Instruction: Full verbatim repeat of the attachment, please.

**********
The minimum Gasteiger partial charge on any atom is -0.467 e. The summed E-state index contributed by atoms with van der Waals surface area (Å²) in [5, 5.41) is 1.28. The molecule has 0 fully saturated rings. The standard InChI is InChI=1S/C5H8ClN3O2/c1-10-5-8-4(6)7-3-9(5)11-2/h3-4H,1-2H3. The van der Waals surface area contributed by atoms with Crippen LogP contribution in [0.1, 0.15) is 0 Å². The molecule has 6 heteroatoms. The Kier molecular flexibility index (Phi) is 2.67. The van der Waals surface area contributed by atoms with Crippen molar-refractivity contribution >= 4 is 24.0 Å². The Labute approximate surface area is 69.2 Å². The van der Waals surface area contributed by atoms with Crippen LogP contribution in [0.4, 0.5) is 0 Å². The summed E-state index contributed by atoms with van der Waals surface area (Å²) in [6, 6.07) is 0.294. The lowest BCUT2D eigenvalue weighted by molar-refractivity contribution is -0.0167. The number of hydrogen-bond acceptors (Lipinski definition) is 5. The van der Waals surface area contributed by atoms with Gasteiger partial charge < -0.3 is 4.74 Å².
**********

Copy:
The minimum Gasteiger partial charge on any atom is -0.467 e. The summed E-state index contributed by atoms with van der Waals surface area (Å²) in [5, 5.41) is 1.28. The molecule has 0 fully saturated rings. The standard InChI is InChI=1S/C5H8ClN3O2/c1-10-5-8-4(6)7-3-9(5)11-2/h3-4H,1-2H3. The van der Waals surface area contributed by atoms with Crippen LogP contribution in [0.1, 0.15) is 0 Å². The molecule has 6 heteroatoms. The Kier molecular flexibility index (Phi) is 2.67. The van der Waals surface area contributed by atoms with Crippen molar-refractivity contribution >= 4 is 24.0 Å². The Labute approximate surface area is 69.2 Å². The van der Waals surface area contributed by atoms with Crippen LogP contribution in [0.4, 0.5) is 0 Å². The summed E-state index contributed by atoms with van der Waals surface area (Å²) in [6, 6.07) is 0.294. The lowest BCUT2D eigenvalue weighted by molar-refractivity contribution is -0.0167. The number of hydrogen-bond acceptors (Lipinski definition) is 5. The van der Waals surface area contributed by atoms with Gasteiger partial charge < -0.3 is 4.74 Å².